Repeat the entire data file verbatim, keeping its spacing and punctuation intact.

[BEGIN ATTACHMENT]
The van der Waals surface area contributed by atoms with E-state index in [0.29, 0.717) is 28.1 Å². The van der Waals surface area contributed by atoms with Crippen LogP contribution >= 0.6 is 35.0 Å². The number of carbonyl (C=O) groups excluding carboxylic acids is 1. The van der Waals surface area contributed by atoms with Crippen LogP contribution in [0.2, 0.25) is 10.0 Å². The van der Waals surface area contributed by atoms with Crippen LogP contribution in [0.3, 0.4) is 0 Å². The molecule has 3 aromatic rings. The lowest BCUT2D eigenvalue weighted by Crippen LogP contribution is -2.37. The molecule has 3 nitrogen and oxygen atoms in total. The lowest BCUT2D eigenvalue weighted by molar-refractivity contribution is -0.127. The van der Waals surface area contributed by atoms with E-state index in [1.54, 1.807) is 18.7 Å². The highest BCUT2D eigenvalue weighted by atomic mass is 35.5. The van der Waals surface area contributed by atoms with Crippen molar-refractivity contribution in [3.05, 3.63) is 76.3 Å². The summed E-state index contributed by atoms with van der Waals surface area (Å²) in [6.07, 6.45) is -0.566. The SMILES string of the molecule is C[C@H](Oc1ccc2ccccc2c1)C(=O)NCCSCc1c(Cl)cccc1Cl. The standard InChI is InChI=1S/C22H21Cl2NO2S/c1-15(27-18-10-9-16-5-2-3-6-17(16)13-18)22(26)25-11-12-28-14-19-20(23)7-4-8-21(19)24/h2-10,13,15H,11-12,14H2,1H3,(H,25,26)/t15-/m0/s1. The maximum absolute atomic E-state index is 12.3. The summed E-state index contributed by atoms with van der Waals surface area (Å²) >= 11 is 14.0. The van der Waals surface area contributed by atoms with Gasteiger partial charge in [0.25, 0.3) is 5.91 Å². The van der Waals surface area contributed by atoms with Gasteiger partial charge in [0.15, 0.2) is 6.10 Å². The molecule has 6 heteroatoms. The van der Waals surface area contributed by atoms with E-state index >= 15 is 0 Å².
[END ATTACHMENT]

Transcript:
The van der Waals surface area contributed by atoms with E-state index in [0.29, 0.717) is 28.1 Å². The van der Waals surface area contributed by atoms with Crippen LogP contribution >= 0.6 is 35.0 Å². The number of carbonyl (C=O) groups excluding carboxylic acids is 1. The van der Waals surface area contributed by atoms with Crippen LogP contribution in [0.2, 0.25) is 10.0 Å². The van der Waals surface area contributed by atoms with Crippen LogP contribution in [0.3, 0.4) is 0 Å². The molecule has 3 aromatic rings. The lowest BCUT2D eigenvalue weighted by Crippen LogP contribution is -2.37. The molecule has 3 nitrogen and oxygen atoms in total. The lowest BCUT2D eigenvalue weighted by molar-refractivity contribution is -0.127. The van der Waals surface area contributed by atoms with E-state index in [1.54, 1.807) is 18.7 Å². The highest BCUT2D eigenvalue weighted by atomic mass is 35.5. The van der Waals surface area contributed by atoms with Crippen molar-refractivity contribution in [3.05, 3.63) is 76.3 Å². The summed E-state index contributed by atoms with van der Waals surface area (Å²) in [6.07, 6.45) is -0.566. The SMILES string of the molecule is C[C@H](Oc1ccc2ccccc2c1)C(=O)NCCSCc1c(Cl)cccc1Cl. The standard InChI is InChI=1S/C22H21Cl2NO2S/c1-15(27-18-10-9-16-5-2-3-6-17(16)13-18)22(26)25-11-12-28-14-19-20(23)7-4-8-21(19)24/h2-10,13,15H,11-12,14H2,1H3,(H,25,26)/t15-/m0/s1. The maximum absolute atomic E-state index is 12.3. The summed E-state index contributed by atoms with van der Waals surface area (Å²) >= 11 is 14.0. The van der Waals surface area contributed by atoms with Gasteiger partial charge in [0.25, 0.3) is 5.91 Å². The van der Waals surface area contributed by atoms with Gasteiger partial charge in [0.15, 0.2) is 6.10 Å². The molecule has 6 heteroatoms. The van der Waals surface area contributed by atoms with E-state index >= 15 is 0 Å².